What Is ADHD and What Are the Symptoms?

What is ADHD? What are the symptoms of ADHD? How do you know if you have it? Dr Faiz Md Tahir, a psychiatrist from Alaminda tells us all about this mental health disorder.

I’m sure many of you have come across the term ‘ADHD’ as you scroll through your FYP on TIktok and after listening or reading the symptoms, you may even have thought to yourself, “This sounds like me. Do I have ADHD?” Well to find out and avoid misdiagnosis, we’d advise you to personally seek a professional for this!

But, what is ADHD, can ADHD be treated, and do you really have it? We speak with a professional, Dr Faiz Md Tahir, a psychiatrist at Alaminda, a healthcare centre to spell out what ADHD is all about.

Q1: Briefly, can you explain to a regular person what ADHD is?

Sure. Attention deficit/hyperactivity disorder (ADHD) is a chronic and debilitating disorder and is known to impact the individual in many aspects of their life including daily functioning, interpersonal relationships, and also academic and professional achievements. 

It’s one of the most common mental disorders affecting children. The symptoms of ADHD include inattention (not being able to stay focused), hyperactivity (excess movement not fitting to the setting) and impulsivity (hurried acts that occur in the moment without thought).

Adult ADHD which we frequently hear about of late, is a mental health disorder that combines persistent problems similar to the ones seen in children with ADHD (as mentioned).

Q2: Can you elaborate on the common symptoms of adult ADHD that you've seen?

With regards to adult ADHD, common symptoms that I’ve personally seen are the inability to focus or prioritise, poor organisational skills, and inability to deal with stress.

Though it's called adult ADHD, symptoms start in early childhood and continue into adulthood. In some cases, during childhood, the symptoms of ADHD aren’t recognised or diagnosed until the person reaches adulthood. This isn’t uncommon as low level of awareness and existing stigma with regards to mental health conditions contributes to loss in opportunities to screen, diagnose, and treat.

However, adult ADHD symptoms may not be as obvious as those in children. We probably don’t see adults being hyperactive, but they do struggle with persistent restlessness, impulsiveness, and difficulty in paying attention. Someone with adult ADHD may find it hard to stay focused and maintain relationships with others. They also experience frustrations, have low self-esteem, anxiety and/or depressive symptoms, substance abuse, and academic or work related issues.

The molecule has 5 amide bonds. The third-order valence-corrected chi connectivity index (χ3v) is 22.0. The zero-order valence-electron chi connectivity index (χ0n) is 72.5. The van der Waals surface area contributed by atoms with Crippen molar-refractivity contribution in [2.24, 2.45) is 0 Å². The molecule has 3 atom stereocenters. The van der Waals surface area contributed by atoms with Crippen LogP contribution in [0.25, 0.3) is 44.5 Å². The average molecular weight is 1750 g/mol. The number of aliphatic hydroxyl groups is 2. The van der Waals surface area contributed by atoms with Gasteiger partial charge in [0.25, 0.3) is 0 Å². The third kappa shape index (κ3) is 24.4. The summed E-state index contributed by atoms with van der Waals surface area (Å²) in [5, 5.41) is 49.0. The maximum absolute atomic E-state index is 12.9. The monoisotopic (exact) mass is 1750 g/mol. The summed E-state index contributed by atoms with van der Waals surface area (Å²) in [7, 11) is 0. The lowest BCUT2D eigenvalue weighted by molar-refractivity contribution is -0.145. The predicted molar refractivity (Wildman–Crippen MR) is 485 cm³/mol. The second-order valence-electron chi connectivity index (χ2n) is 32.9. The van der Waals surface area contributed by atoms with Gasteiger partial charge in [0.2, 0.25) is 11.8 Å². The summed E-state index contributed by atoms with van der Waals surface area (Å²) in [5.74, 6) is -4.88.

Q3: How can someone find out for sure if they have ADHD or not? 

With regards to adult ADHD, it’s more difficult because of disagreements between mental health professionals about the diagnostic criteria. And in some countries, to be diagnosed with adult ADHD, you’re required to have symptoms or a diagnosis of ADHD during your childhood.

The diagnosis of adult ADHD requires a thorough evaluation of the symptoms to make a diagnosis. If the symptoms are recent and didn’t occur regularly in the past, it’s unlikely to be adult ADHD. The impact of the symptoms also area seen in different areas of the individual’s life, such as difficulty making or keeping friends, difficulty in relationships with partners, underachieving at work or in education and reckless driving

In short, an evaluation of a mental healthcare professional is mandatory in order to receive an accurate diagnosis of adult ADHD.

Q4: Is there a way for us to prevent getting ADHD and is there a cure for ADHD?

As far as current understanding of this disorder is concerned, there’s no particular way to prevent ADHD and there isn’t a particular cure. However, there are standard treatments which include medication and/or psychotherapy to help relieve the symptoms of ADHD and improve the quality of life of the individuals.

Q5: What do you think people, especially the youths, should know about ADHD that many aren't aware of?

In Malaysia, the estimated prevalence of ADHD ranges from 1.6% to 4.6%. Boys are 3-4 times more likely to be diagnosed with ADHD than girls. Those affected have a higher risk of poorly managing academic challenges, social difficulties and problems at home. As they grow into adults, there’s a higher risk for lower educational attainment, greater difficulties securing jobs and experiencing social issues.

However, it’s unfair not to mention that there are many teens who’re diagnosed with ADHD continue to become successful and productive adults. The key to a higher chance of success is to provide continued awareness and an effective treatment plan.

 Another important aspect worth mentioning is to ensure that they’re guided well in order to avoid certain thinking and behaviour patterns that carry harmful risks so that they get the opportunity, like everyone should, to fulfil their potential in life.

We’re certainly appreciative of Dr Faiz for the incredible elaboration about ADHD. All that said, don’t be disheartened if you’ve been diagnosed with ADHD. Like he said, with proper diagnosis and treatment, you’re still capable of success just like everyone else. 

And if you’re suffering from any form of mental health issues, remember you’re not alone and it’s vital that you seek treatment and care. 

PS: Our Taylor’s Counselling Service offers a service which is free, confidential, and available to all students to provide you with the emotional and psychological support

Writer’s bio: 

This article is written in collaboration with Alaminda, a mental healthcare centre, with Dr Faiz Md Tahir who’s currently a psychiatrist at Alaminda.